In last Sunday's Crossroads section, Steve Walters wrote an article about decreases in state and local employment. I was struck by the following statement attributed to Laura Dresser, a labor economist with _ I'm sorry but its true - a left wing think tank embedded in the University of Wisconsin. (As always, I say this by way of description. Knowing that a speaker has a perspective doesn't meant that we ought to dismiss what they say.)
Asked about the impact of losing 18,800 government jobs in Wisconsin, Dresser said, "That's shrinking the economy."
struck me is the use of the transitive verb, i.e., the notion that by
reducing government employment we have "shrunk" the economy from some
state that it would otherwise have occupied.
That could be true but doesn't determining whether it is so require knowing a lot more than government employment levels?
the problem. The state is not like the federal government. It can't
borrow money from China to finance current operations. While politicians
have gotten good at accounting tricks that balance the day of
reckoning, it must balance the budget. Whatever level of employment it
maintains must be paid for. Paying for government jobs requires - you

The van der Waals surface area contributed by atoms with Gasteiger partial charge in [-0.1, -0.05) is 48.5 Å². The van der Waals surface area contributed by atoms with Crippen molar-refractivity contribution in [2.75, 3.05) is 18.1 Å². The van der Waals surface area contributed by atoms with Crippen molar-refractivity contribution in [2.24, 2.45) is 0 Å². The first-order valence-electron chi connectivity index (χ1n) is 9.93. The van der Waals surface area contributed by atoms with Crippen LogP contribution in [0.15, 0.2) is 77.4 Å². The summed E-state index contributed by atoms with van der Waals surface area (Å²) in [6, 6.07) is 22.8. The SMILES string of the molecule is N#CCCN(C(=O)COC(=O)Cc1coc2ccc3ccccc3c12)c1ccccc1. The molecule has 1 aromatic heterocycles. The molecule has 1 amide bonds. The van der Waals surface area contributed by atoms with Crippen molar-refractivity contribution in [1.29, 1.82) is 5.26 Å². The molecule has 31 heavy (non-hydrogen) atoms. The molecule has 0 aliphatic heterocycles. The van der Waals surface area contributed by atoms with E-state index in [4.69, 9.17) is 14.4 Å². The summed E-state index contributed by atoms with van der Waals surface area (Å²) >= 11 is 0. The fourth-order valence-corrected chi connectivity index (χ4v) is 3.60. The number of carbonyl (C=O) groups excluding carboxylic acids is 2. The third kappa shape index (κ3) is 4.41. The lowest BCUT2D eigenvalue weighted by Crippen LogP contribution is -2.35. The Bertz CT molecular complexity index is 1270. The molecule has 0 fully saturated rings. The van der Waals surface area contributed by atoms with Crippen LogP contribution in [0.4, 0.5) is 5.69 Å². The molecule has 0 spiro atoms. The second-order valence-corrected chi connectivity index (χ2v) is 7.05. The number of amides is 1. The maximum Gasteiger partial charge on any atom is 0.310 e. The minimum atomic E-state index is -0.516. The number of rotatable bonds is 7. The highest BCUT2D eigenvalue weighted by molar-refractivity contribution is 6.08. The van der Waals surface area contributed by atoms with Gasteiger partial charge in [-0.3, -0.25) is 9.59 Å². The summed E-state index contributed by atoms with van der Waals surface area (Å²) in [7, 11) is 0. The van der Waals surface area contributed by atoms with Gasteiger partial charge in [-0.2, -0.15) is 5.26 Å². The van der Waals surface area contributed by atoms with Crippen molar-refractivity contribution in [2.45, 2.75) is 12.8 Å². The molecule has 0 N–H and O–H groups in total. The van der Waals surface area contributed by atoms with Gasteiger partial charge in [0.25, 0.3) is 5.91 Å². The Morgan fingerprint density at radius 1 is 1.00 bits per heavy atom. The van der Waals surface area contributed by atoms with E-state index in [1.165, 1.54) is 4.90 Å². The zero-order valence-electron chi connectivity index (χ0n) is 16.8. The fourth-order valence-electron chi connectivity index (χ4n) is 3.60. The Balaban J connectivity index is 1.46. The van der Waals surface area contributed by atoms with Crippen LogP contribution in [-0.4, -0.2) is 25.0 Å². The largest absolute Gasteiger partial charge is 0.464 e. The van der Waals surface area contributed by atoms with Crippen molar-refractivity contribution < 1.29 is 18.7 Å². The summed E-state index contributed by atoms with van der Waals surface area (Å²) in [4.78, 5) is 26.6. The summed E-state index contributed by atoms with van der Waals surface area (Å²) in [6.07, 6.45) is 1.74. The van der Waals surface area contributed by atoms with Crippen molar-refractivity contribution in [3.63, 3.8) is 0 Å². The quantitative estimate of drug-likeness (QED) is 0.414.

guessed it - taking money out of other parts of the state economy - in
this case, from taxpayers.
Now, that might be a good thing to do. It might even lead to economic growth. The efficient provision of needed
roads, education, fire protection, etc. can be essential to a healthy
economy. There are even people who might argue that, under certain
circumstances (not all), public employees would spend more money than
taxpayers and this will boost economic demand. (Count me as skeptical
about the how often this is true and whether we can even know when it is
true or have the state "manage" demand in this way.)
simply say that reducing government employment and allowing taxpayers to
keep the money that would have gone to pay them 'shrinks" the economy
strikes me as wrong. As I have written before, saving the taxpayers
money is not a bad thing.
Cross posted at Purple Wisconsin.